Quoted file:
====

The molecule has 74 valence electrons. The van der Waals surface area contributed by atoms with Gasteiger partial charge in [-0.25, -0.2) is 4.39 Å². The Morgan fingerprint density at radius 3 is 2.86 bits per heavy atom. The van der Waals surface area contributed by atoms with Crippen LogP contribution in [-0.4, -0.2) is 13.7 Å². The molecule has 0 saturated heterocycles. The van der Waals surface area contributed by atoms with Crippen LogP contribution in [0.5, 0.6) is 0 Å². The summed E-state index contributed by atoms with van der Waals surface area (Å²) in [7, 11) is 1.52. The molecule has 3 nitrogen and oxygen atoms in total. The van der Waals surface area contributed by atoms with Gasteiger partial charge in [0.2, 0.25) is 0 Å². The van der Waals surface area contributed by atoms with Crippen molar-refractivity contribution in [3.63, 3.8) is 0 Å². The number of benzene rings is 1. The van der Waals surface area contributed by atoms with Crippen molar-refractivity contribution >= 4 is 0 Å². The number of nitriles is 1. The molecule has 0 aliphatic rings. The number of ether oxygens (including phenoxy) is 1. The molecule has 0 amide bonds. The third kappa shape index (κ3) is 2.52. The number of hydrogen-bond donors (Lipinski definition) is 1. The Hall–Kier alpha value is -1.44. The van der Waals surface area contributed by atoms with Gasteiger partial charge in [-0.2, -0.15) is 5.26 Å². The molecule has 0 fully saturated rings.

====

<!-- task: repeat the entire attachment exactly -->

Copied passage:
The molecule has 74 valence electrons. The van der Waals surface area contributed by atoms with Gasteiger partial charge in [-0.25, -0.2) is 4.39 Å². The Morgan fingerprint density at radius 3 is 2.86 bits per heavy atom. The van der Waals surface area contributed by atoms with Crippen LogP contribution in [-0.4, -0.2) is 13.7 Å². The molecule has 0 saturated heterocycles. The van der Waals surface area contributed by atoms with Crippen LogP contribution in [0.5, 0.6) is 0 Å². The summed E-state index contributed by atoms with van der Waals surface area (Å²) in [7, 11) is 1.52. The molecule has 3 nitrogen and oxygen atoms in total. The van der Waals surface area contributed by atoms with Gasteiger partial charge in [0.2, 0.25) is 0 Å². The van der Waals surface area contributed by atoms with Crippen molar-refractivity contribution in [3.63, 3.8) is 0 Å². The number of benzene rings is 1. The van der Waals surface area contributed by atoms with Crippen molar-refractivity contribution >= 4 is 0 Å². The number of nitriles is 1. The molecule has 0 aliphatic rings. The number of ether oxygens (including phenoxy) is 1. The molecule has 0 amide bonds. The third kappa shape index (κ3) is 2.52. The number of hydrogen-bond donors (Lipinski definition) is 1. The Hall–Kier alpha value is -1.44. The van der Waals surface area contributed by atoms with Gasteiger partial charge in [-0.2, -0.15) is 5.26 Å². The molecule has 0 fully saturated rings.